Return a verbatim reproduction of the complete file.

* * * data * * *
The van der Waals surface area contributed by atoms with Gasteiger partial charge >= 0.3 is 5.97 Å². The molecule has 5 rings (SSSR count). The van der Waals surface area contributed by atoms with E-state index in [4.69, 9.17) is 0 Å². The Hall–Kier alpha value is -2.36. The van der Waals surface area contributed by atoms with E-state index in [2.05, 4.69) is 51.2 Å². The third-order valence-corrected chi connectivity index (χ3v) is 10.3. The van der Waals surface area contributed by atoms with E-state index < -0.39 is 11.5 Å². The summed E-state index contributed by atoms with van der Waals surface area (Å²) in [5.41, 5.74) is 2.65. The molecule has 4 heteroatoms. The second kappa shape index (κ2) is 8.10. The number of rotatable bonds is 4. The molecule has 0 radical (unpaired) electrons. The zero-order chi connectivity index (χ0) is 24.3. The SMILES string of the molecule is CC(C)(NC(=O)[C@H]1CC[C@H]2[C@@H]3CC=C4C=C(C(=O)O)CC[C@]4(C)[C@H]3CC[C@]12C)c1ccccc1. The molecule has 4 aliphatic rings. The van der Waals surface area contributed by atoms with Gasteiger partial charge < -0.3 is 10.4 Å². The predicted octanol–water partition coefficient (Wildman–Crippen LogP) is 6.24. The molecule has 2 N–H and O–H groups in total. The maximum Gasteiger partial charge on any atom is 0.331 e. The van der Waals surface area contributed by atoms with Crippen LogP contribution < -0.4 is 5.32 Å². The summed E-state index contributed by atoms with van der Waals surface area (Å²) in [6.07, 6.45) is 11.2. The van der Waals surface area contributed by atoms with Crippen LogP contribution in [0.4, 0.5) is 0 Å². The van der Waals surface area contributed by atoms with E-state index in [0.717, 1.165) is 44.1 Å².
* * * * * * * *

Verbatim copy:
The van der Waals surface area contributed by atoms with Gasteiger partial charge >= 0.3 is 5.97 Å². The molecule has 5 rings (SSSR count). The van der Waals surface area contributed by atoms with E-state index in [4.69, 9.17) is 0 Å². The Hall–Kier alpha value is -2.36. The van der Waals surface area contributed by atoms with E-state index in [2.05, 4.69) is 51.2 Å². The third-order valence-corrected chi connectivity index (χ3v) is 10.3. The van der Waals surface area contributed by atoms with E-state index < -0.39 is 11.5 Å². The summed E-state index contributed by atoms with van der Waals surface area (Å²) in [5.41, 5.74) is 2.65. The molecule has 4 heteroatoms. The second kappa shape index (κ2) is 8.10. The number of rotatable bonds is 4. The molecule has 0 radical (unpaired) electrons. The zero-order chi connectivity index (χ0) is 24.3. The SMILES string of the molecule is CC(C)(NC(=O)[C@H]1CC[C@H]2[C@@H]3CC=C4C=C(C(=O)O)CC[C@]4(C)[C@H]3CC[C@]12C)c1ccccc1. The molecule has 4 aliphatic rings. The van der Waals surface area contributed by atoms with Gasteiger partial charge < -0.3 is 10.4 Å². The predicted octanol–water partition coefficient (Wildman–Crippen LogP) is 6.24. The molecule has 2 N–H and O–H groups in total. The maximum Gasteiger partial charge on any atom is 0.331 e. The van der Waals surface area contributed by atoms with Crippen LogP contribution < -0.4 is 5.32 Å². The summed E-state index contributed by atoms with van der Waals surface area (Å²) in [6.07, 6.45) is 11.2. The van der Waals surface area contributed by atoms with Crippen LogP contribution in [0.4, 0.5) is 0 Å². The van der Waals surface area contributed by atoms with E-state index in [0.717, 1.165) is 44.1 Å².